On how Aristotle and urban development brought him to Harris Public Policy.

HOMETOWN:

Philadelphia, PA

UNDERGRADUATE DEGREE:

BA in classical languages and philosophy, University of Chicago

"I want to serve others and build better communities. That decision is rooted in the sense that I have something important to contribute.”

Early Greek philosophers probed the nature of human relationships, community, and the ideal citizenry. Aristotle said human beings are ‘political animals’ who naturally create cities or communities. Plato ruminated on the virtues of citizenship and the importance of ‘man in relation to his fellow man.’ Human efforts to leverage community for the collective good aren’t novel, nor is the struggle to improve them. Yet, the drive to build and improve our communities remains strong, as it does for Michael Harvey MPP ’15.

“Being a part of a community comes with a certain responsibility—a gravity,” explained Harvey. "How Aristotle and Plato talk about building communities is really foundational for me.”

As a child in Philadelphia, Harvey experienced both the benefits and the challenges of growing up as part of an urban community. A promising high school scholar with financial need, Harvey earned an Odyssey Scholarship to attend the University of Chicago, free-of-charge. He said, “My background demonstrates that community is important. It has the power—when folks are concerned about one another— to elevate people beyond adverse circumstances.”

Harvey spent his undergraduate years probing the theories of an ideal society from the perspective of the classical Greeks. As his freshman year turned into his senior, he found himself at “a loss as to how to connect the theoretical ideas he was learning in class with how people live today and the inequities that clearly exist.” He wanted to bridge the gap between the theoretical and the practical to improve communities like Chicago and his hometown of Philadelphia—where 25 percent of adults and 38 percent of children live in poverty.

A Master’s in Public Policy at Harris Public Policy became a clear vehicle to close the divide. In comparison to other programs, Harvey was impressed by the “quantitative focus,” the “culture of intellectual pursuit and rigor” and the “interdisciplinary focus that allows students to be exposed to different schools, fields, and students.”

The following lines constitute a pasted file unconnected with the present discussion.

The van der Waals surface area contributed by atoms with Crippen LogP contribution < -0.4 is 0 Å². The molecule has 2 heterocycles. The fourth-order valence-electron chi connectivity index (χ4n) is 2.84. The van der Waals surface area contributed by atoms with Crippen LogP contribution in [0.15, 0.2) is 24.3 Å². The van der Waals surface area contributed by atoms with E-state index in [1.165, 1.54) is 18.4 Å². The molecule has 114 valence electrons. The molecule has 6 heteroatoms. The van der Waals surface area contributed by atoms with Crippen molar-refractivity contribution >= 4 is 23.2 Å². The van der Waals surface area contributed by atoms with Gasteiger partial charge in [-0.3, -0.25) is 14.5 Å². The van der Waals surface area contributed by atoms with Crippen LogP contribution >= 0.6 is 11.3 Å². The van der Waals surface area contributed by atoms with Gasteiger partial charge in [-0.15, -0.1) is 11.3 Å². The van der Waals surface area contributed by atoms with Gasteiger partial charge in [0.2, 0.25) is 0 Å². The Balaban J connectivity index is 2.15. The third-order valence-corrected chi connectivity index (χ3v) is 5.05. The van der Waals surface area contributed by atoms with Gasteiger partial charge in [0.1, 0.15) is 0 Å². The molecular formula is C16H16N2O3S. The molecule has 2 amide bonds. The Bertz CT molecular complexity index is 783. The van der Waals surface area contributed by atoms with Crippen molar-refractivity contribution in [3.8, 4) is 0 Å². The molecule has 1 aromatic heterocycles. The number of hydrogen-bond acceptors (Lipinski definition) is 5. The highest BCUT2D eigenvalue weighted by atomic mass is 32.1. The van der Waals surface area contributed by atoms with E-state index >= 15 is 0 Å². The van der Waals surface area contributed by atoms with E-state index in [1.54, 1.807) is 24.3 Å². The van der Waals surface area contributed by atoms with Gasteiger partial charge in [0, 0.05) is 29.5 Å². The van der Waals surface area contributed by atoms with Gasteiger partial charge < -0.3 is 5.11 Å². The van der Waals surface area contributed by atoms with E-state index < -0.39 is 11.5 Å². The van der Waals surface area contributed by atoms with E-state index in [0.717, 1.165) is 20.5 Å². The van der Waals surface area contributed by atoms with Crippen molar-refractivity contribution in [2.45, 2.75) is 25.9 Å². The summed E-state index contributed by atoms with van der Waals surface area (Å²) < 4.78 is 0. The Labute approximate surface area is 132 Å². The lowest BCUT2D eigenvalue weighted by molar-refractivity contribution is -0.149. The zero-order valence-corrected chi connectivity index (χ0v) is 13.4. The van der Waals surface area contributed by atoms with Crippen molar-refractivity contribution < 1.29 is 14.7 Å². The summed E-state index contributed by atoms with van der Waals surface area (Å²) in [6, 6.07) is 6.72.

The Harris Core Curriculum was also a selling point. In particular, Harvey was impressed by the Core’s Analytical Politics class, which delivered on the real-world approach he’d been seeking. In his first quarter at Harris, Harvey dug into the application of analytical tools to deal with issues ranging from conflict to resource scarcity using approaches like game theory scenarios.

“The Harris School is an exciting place to be for policy students. I live in the University community of Hyde Park. Having the University situated on the South Side means there are community connections that exist that are substantive and that students can tap into,” explained Harvey.

For example, Harris School partners with the Arts and Public Life initiative to advance community development efforts in culture and context, according to Harvey. Harris students and faculty at Harris lend their capacity and engage with their neighbors in reimagining aesthetic practice as policy through the work of Place Labs.  

The issues Harvey plans to tackle with his Harris degree? Housing and urban development. Harvey believes housing is “more than just shelter.” A lack of quality housing options has a ripple effect for families and communities, impacting areas like health, education, and wellness. Harvey offers examples like housing instability effects on school attendance and performance, or lead paint impacts on childhood health.

“Harris has helped me map out how to address issues in communities that are barriers to realizing Aristotle and Plato’s ideals. I want to serve others and build better communities. That decision is rooted in the sense that I have something important to contribute.”